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Ask these Questions before Designing Your Logo

Designing your logo should be led by questions and evaluated by predetermined branding goals.

I don’t personally try to give clients a bunch of different logo options and have them choose which one they like best. I don’t think it’s a good use of time and I don’t think it gets great results. From questionnaires to video chats, the design process should be led by the specific details about the business & the branding goals. The goal isn’t to make something that looks good fit into your brand, but to have your brand fitted for the best look which communicate your business.

1) Identify Your Business:

Your business is the product or service you offer. 
What products or services do you provide? Can you sum up your business in a way that makes sense to a stranger in one or two sentences? Sometimes you’ll notice your are too scattered and need to spend some time boiling it down, or you might have tunnel vision and miss the bigger picture of what space your of business really is. For example, one of my photography clients thought she was in the business of taking pictures when in fact her passion included cataloguing all the peripheral things happening in her subjects life. She would painstakingly want to know what their current hobbies, likes, dislikes, highlights and dreams were. Every client was different whether he was a 5 year old or college graduate. She niche wasn’t pictures, it was story telling the history of a person. With this focus in mind the branding and business strategy changed dramatically. Figure out what problem you are fixing. And, most importantly, why is that important? Once nailing down these answers you can move to discussing your brand.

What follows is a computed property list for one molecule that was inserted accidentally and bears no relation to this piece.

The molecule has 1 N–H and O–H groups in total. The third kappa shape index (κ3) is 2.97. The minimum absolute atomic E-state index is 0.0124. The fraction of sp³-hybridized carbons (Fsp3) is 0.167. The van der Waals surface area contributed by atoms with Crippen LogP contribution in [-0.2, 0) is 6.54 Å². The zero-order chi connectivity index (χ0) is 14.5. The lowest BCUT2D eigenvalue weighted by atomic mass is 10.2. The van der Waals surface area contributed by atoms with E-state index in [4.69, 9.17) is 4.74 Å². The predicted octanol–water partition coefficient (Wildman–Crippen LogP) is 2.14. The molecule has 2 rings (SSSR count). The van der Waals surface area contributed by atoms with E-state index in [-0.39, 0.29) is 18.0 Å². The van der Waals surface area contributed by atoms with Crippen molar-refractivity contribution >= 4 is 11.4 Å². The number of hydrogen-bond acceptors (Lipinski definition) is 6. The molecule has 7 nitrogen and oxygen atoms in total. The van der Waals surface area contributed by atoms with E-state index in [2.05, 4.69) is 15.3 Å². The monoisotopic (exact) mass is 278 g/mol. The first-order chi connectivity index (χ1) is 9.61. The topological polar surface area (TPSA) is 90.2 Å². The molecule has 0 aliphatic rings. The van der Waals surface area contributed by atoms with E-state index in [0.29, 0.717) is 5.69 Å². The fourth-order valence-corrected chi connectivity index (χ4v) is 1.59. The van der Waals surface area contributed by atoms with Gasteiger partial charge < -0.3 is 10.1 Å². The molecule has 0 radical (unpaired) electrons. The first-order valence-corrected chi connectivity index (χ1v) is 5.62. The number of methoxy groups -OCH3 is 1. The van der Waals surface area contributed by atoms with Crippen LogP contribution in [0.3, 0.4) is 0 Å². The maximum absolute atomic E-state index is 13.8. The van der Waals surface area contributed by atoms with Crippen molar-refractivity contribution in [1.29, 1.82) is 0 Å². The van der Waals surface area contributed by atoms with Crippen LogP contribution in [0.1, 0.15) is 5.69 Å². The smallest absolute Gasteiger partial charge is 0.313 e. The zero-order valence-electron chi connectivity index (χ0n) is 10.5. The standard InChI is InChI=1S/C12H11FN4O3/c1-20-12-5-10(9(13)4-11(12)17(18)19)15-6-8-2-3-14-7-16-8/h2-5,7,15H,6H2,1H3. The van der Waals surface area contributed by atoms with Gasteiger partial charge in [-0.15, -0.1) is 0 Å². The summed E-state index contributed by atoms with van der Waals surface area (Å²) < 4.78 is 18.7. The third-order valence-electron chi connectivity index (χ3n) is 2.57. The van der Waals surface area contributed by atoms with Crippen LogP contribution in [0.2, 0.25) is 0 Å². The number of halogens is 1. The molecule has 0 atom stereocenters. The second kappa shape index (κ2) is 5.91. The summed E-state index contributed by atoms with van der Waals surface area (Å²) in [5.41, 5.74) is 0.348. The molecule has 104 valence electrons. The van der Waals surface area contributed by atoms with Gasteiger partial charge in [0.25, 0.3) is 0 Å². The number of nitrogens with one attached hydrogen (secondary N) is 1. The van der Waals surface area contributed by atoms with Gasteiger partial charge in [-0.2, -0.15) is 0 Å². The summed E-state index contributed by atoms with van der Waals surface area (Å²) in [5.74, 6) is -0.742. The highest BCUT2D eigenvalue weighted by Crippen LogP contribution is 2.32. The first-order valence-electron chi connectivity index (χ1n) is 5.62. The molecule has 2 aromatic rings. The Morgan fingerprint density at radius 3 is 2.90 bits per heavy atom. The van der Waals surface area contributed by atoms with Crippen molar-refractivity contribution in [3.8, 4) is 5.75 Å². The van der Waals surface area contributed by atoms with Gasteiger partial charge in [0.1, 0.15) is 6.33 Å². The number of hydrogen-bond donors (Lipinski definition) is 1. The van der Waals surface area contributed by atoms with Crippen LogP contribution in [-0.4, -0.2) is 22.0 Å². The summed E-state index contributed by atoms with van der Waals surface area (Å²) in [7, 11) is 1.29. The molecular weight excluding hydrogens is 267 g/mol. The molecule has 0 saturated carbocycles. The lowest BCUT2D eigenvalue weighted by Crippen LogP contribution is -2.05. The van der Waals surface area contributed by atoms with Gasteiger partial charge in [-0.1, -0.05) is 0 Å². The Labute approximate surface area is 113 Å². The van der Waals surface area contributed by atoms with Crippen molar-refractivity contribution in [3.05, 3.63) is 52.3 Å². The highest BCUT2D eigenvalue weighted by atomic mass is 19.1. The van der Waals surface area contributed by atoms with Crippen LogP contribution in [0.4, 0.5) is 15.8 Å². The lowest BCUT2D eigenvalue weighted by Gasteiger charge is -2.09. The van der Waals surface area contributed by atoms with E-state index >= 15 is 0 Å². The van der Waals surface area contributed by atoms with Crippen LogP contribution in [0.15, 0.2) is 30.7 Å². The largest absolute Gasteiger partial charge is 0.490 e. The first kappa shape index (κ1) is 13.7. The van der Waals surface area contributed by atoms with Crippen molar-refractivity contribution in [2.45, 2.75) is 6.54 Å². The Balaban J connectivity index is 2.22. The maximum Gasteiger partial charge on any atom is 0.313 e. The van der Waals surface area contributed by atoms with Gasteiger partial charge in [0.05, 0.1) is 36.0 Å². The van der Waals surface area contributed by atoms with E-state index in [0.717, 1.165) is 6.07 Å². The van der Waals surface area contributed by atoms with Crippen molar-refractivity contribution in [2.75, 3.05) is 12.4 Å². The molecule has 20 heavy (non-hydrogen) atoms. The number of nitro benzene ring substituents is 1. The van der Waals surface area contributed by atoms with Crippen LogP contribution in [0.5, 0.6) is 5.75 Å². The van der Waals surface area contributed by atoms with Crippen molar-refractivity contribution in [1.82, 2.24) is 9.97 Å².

2) Define Your Goals:

Your brand is your business’ reputation. It includes your mission statement & it’s how you do business.
What are you all about? How do you do business? Are you scheduled & professional? Are you chill & laid back? Fun? Modern? Traditional? What three words do you wish described your brand? Who is your target customer? If you find yourself stuck on defining these questions this is where a professional can help you talk through different scenarios and how you want to see your business grow in five years. With these clear objectives in mind, we can now talk about your visual identity.

3) Develop Your Visual Identity:

Your brand’s visual identity is the logo, fonts, colors, photography, etc.
“Do you like the logo?” This is not the best question to be asking when considering your business’ visual identity. Instead, go back to your business & branding goals. Does this clearly communicate your business? Does it communicate your brand? If you are aiming for a fun, laid back brand, you probably don’t want to go with rigid shapes, a serif font, and a monochromatic color palette. There are great looking brand which incorporate these things but it’s not a question of whether it looks good, or whether it can communicate your brand, but whether it’s the best design for communicating your specific brand. 

Try asking friends and family what three words the logo communicates and measure those against your branding goals? Would hand lettering enhance the brand or would typography? What fonts communicate the overall style? Should there be an image mark with the logo or just text? Would your brand be best accented by warm colors, cool colors, pastels or something bold & vibrant? These are the sorts of questions a good designer will navigate through as they develop your brand’s visual identity. 

They say art is subjective, just remember its subjective to the predetermined goals you have on your brand.

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